Fitting Linear Models > Statistical Details > Inverse Prediction with Confidence Limits
Publication date: 04/12/2021

# Inverse Prediction with Confidence Limits

Inverse prediction estimates a value of an independent variable from a response value. In bioassay problems, inverse prediction with confidence limits is especially useful. In JMP, you can request inverse prediction estimates for continuous and binary response models. If the response is continuous, you can request confidence limits for an individual response or an expected response.

The confidence limits are computed using Fieller’s theorem (1954), which is based on the following logic. The goal is predicting the value of a single regressor and its confidence limits given the values of the other regressors and the response.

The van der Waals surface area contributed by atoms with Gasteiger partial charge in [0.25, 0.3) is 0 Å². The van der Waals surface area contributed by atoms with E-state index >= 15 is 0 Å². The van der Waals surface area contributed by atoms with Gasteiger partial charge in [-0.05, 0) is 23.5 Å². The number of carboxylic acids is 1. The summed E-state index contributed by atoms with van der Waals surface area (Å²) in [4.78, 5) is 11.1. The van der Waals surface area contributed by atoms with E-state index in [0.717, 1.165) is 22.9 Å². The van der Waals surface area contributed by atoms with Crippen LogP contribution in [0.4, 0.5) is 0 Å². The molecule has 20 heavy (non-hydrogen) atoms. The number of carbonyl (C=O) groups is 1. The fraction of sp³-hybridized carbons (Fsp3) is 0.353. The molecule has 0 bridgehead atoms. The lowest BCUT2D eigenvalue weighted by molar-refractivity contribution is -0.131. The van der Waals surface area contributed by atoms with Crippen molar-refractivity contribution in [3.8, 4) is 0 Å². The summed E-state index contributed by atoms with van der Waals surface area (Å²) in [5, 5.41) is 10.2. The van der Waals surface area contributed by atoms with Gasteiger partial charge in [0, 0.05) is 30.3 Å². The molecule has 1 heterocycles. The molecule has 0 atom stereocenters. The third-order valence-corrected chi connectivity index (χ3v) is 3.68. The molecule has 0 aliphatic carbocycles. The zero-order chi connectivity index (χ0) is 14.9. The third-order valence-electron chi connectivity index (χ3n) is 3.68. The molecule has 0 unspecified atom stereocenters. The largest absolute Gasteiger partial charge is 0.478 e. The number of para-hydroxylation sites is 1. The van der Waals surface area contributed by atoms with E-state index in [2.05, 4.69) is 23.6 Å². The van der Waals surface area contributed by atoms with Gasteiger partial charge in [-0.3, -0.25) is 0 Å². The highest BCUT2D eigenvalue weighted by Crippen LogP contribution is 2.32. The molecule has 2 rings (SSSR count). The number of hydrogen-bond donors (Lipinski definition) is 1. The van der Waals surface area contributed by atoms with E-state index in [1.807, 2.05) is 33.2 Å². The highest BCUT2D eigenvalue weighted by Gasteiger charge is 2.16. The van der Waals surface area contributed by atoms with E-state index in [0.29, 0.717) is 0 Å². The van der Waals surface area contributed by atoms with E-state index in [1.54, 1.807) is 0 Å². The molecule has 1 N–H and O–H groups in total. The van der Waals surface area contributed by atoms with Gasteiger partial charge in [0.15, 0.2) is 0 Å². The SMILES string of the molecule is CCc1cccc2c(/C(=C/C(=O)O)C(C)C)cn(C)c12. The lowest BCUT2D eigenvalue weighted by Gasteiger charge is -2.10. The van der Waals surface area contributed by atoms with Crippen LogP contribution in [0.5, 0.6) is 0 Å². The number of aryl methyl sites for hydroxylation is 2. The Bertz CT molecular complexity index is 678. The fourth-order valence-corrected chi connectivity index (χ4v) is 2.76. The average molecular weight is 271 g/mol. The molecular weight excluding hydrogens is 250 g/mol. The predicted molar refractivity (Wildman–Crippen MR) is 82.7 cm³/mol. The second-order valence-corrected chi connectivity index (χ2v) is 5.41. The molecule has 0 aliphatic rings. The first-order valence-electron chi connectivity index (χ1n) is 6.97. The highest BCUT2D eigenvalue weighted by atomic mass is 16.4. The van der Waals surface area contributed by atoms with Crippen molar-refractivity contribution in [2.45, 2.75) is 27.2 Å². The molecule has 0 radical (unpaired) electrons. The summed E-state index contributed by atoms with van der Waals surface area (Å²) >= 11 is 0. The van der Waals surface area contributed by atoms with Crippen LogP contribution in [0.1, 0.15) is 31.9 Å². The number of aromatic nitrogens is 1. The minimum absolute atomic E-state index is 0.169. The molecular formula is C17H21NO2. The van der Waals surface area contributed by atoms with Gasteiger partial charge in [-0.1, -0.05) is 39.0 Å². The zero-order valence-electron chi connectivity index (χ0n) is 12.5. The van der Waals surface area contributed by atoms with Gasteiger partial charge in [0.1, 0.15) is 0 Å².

Let b estimate the parameters β so that we have b distributed as N(β,V).

Let x be the regressor values of interest, with the ith value to be estimated.

Let y be the response value.

We desire a confidence region on the value of x[i] such that βx = y with all other values of x given.

The inverse prediction is

where the subscript (i) in parentheses indicates that the ith component is omitted. A confidence interval can be formed from the relation

where t is the t value for the specified confidence level.

The equation

can be written as a quadratic in terms of z = x[i]:

where

Depending on the values of g, h, and f, the set of values satisfying the inequality, and hence the confidence interval for the inverse prediction, can have a number of forms:

an interval of the form 1, φ2), where φ1 < φ2

two disjoint intervals of the form (−∞, φ1) (φ2, ), where φ1 < φ2

the entire real line, (−∞, )

only one of (, φ) or (φ,)

In the case where the Fieller confidence interval is the entire real line, Wald intervals are presented.

Note: The Fit Y by X logistic platform and the Fit Model Nominal Logistic personalities use t values when computing confidence intervals for inverse prediction. The Fit Model Generalized Linear Model personality, as well as PROC PROBIT in SAS/STAT, use z values, which give different results.